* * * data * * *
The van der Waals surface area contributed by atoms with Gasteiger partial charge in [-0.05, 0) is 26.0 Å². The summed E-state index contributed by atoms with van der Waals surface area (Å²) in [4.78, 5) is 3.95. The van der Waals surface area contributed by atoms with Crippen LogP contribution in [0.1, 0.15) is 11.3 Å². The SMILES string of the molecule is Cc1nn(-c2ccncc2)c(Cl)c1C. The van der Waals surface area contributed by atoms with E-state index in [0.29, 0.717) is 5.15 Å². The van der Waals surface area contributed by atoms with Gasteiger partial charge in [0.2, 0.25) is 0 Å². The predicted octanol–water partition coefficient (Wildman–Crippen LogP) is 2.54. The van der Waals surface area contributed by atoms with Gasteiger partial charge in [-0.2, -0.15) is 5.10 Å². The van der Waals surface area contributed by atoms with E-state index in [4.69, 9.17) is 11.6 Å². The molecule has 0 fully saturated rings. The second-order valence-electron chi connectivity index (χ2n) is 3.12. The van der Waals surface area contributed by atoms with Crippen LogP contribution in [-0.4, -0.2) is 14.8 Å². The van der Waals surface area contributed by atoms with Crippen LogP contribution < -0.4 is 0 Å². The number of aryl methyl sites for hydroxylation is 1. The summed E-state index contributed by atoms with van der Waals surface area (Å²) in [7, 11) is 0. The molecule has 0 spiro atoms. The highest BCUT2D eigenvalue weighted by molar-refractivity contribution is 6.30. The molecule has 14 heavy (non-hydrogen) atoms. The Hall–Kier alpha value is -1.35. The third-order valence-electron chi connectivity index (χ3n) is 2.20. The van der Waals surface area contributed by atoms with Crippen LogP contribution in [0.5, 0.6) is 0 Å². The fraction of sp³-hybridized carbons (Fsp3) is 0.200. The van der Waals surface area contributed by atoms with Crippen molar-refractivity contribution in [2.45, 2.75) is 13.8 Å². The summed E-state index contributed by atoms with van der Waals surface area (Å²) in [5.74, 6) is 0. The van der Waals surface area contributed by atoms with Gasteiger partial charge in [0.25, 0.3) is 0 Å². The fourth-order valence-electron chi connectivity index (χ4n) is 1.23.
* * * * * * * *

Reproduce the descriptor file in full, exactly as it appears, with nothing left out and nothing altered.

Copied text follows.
The van der Waals surface area contributed by atoms with Gasteiger partial charge in [-0.05, 0) is 26.0 Å². The summed E-state index contributed by atoms with van der Waals surface area (Å²) in [4.78, 5) is 3.95. The van der Waals surface area contributed by atoms with Crippen LogP contribution in [0.1, 0.15) is 11.3 Å². The SMILES string of the molecule is Cc1nn(-c2ccncc2)c(Cl)c1C. The van der Waals surface area contributed by atoms with E-state index in [0.29, 0.717) is 5.15 Å². The van der Waals surface area contributed by atoms with Gasteiger partial charge in [0.2, 0.25) is 0 Å². The predicted octanol–water partition coefficient (Wildman–Crippen LogP) is 2.54. The van der Waals surface area contributed by atoms with Gasteiger partial charge in [-0.2, -0.15) is 5.10 Å². The van der Waals surface area contributed by atoms with E-state index in [4.69, 9.17) is 11.6 Å². The molecule has 0 fully saturated rings. The second-order valence-electron chi connectivity index (χ2n) is 3.12. The van der Waals surface area contributed by atoms with Crippen LogP contribution in [-0.4, -0.2) is 14.8 Å². The van der Waals surface area contributed by atoms with Crippen LogP contribution < -0.4 is 0 Å². The number of aryl methyl sites for hydroxylation is 1. The summed E-state index contributed by atoms with van der Waals surface area (Å²) in [7, 11) is 0. The molecule has 0 spiro atoms. The highest BCUT2D eigenvalue weighted by molar-refractivity contribution is 6.30. The molecule has 14 heavy (non-hydrogen) atoms. The Hall–Kier alpha value is -1.35. The third-order valence-electron chi connectivity index (χ3n) is 2.20. The van der Waals surface area contributed by atoms with Crippen LogP contribution in [0.5, 0.6) is 0 Å². The fraction of sp³-hybridized carbons (Fsp3) is 0.200. The van der Waals surface area contributed by atoms with Crippen molar-refractivity contribution in [2.45, 2.75) is 13.8 Å². The summed E-state index contributed by atoms with van der Waals surface area (Å²) in [5.74, 6) is 0. The van der Waals surface area contributed by atoms with Gasteiger partial charge in [0.25, 0.3) is 0 Å². The fourth-order valence-electron chi connectivity index (χ4n) is 1.23.